As expected, Mosaic’s decision to build a sulphur remelter is changing market dynamics and altering trade flows not only in North America but also in the Northern Hemisphere. During the past year we have seen granular sulphur shipments to Tampa not only from Kazakhstan and the UAE but also from Vancouver for the first time ever.
Mosaic’s purchase of a granular sulphur cargo from Vancouver surprised many market observers as up until now the only Canadian sulphur that arrived in Tampa came in liquid form by railway. This latest move by the buyer might mean the diversion of further tonnes away from the US in liquid form, a trend that emerged when Mosaic started up its new remelter (melting capacity: up to 1.5 million t/y). In the past Mosaic only bought liquid sulphur, much of which was railed to the buyer but it also received liquid sulphur in barges, trucks and seagoing vessels from a number of locations including Canada, Mexico and the domestic US market.
Mosaic took the decision to build the melter to hedge against increasing rail freight costs from Canada and diversify its sulphur supply sources. Indeed, it appears that shipping granular product from inner Canada to Vancouver then crossing the Panama Canal is still cheaper than rail freight overland. The lead time is estimated at about three weeks for both routes, but the cost advantage is clear as bulk freight rates are far cheaper than rail.
How this move will impact the domestic US and Canadian markets remains to be seen but there are various theories as to how this will play out. The refineries in Canada could choose to pour more sulphur into block, but it is costly and obtaining the necessary permits could take some time and any seller’s preferred option is to move the sulphur off-site in whatever form. Therefore, we can reasonably expect that those sellers that have the ability and necessary capacity to granulate will do so and export the excess sulphur through Vancouver. However, at current prices, even exporting through Vancouver could be at negative netbacks for those producers not located close enough to the port.
The question is where that extra sulphur that Mosaic is not consuming will be sold to? Markets such as Australia, New Zealand, Chile and China are unlikely candidates as they are already covered under other contracts and there are closer and lower cost suppliers that can easily compete against Canadian sulphur. So we might see a situation where the sulphur that used to be railed to Tampa directly in liquid form will be shipped around North America in bulk through the Panama Canal as it is still cheaper than overland transportation.
Rail freight between the US and Canada has increased substantially over the years, due to competition from oil tank cars which have been transporting crude from the Canadian oil sands operators to southern US states, using the same tracks and pushing freight costs up as well as causing congestion.
In the past it was estimated that a return journey between Tampa and Alberta would take about 21 days, but according to industry sources delays of several days are now common place. Although it is believed that Mosaic is paying on a delivered-to-Tampa basis and the freight costs are usually borne by the seller, Mosaic has been looking to ensure sufficient and timely deliveries of sulphur in the eventuality that the negative netbacks on export sales prove prohibitive for suppliers.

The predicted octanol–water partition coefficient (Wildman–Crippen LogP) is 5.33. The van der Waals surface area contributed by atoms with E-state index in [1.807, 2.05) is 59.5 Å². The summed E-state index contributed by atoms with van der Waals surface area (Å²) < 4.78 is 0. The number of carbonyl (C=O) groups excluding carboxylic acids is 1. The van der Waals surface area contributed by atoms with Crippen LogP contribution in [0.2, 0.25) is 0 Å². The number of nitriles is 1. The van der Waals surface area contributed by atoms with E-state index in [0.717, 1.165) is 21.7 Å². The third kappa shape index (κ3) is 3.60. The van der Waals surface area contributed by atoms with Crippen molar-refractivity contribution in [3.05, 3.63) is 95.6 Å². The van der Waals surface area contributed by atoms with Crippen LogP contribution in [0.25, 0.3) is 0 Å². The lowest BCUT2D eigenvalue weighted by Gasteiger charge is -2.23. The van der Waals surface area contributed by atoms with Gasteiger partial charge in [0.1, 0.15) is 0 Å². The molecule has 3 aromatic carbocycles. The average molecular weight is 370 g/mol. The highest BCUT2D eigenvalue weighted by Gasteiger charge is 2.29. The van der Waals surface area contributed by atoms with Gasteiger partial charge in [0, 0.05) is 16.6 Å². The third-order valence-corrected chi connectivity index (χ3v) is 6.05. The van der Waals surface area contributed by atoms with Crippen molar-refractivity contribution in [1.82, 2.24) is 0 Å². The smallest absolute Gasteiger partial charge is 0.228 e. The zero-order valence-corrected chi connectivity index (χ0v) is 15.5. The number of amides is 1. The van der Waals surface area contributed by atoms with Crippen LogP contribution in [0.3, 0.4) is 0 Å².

In the past when oil prices were higher, the oil sands operators could swallow up this extra cost and write it off against better margins from other segments of their operations. However, now that oil prices are at multiple-year lows and sulphur prices are also at a 6-7 year low, their willingness to incur this extra cost may be waning.
A second option has been to pour into block, but this is another costly exercise. Under usual circumstances producers tend to export even at negative netbacks because pouring into block then remelting and forming and shipping to port are all very costly. According to Fertecon estimates, the initial pouring into block then the breaking up/melting, granulating and transporting of sulphur from the northern Alberta blocks to Vancouver can be in the three digits. At this price there is very little incentive for the owners of these blocks to begin breaking them up, given that this would incur huge losses at current prices. In addition, the potential to incur such high costs in the future makes pouring into block the absolute last option for many producers.
As such, any producer’s first preference is to export and only under extreme pressure would they choose to pour into block. In the past the psychological barrier for pouring into block was lower than now, but back then inland freight was cheaper. At present with high rail freight to Vancouver, the breakeven point has also increased.
Given the competition from lower cost producers in the Middle East and improving domestic supply in China and India, the possibilities are limited to the already listed destinations. Whereas in the past Canada was the main global sulphur price benchmark, we might see a shift towards the Middle East and it is a very real possibility that Canadian exporters will need to follow the Middle East’s direction in the future.
For pricing details, freight rates and other information please contact the analyst, Janos Gal at email@example.com, or visit here to for your FREE sample: https://fertecon.agra-net.com/home/sulphur/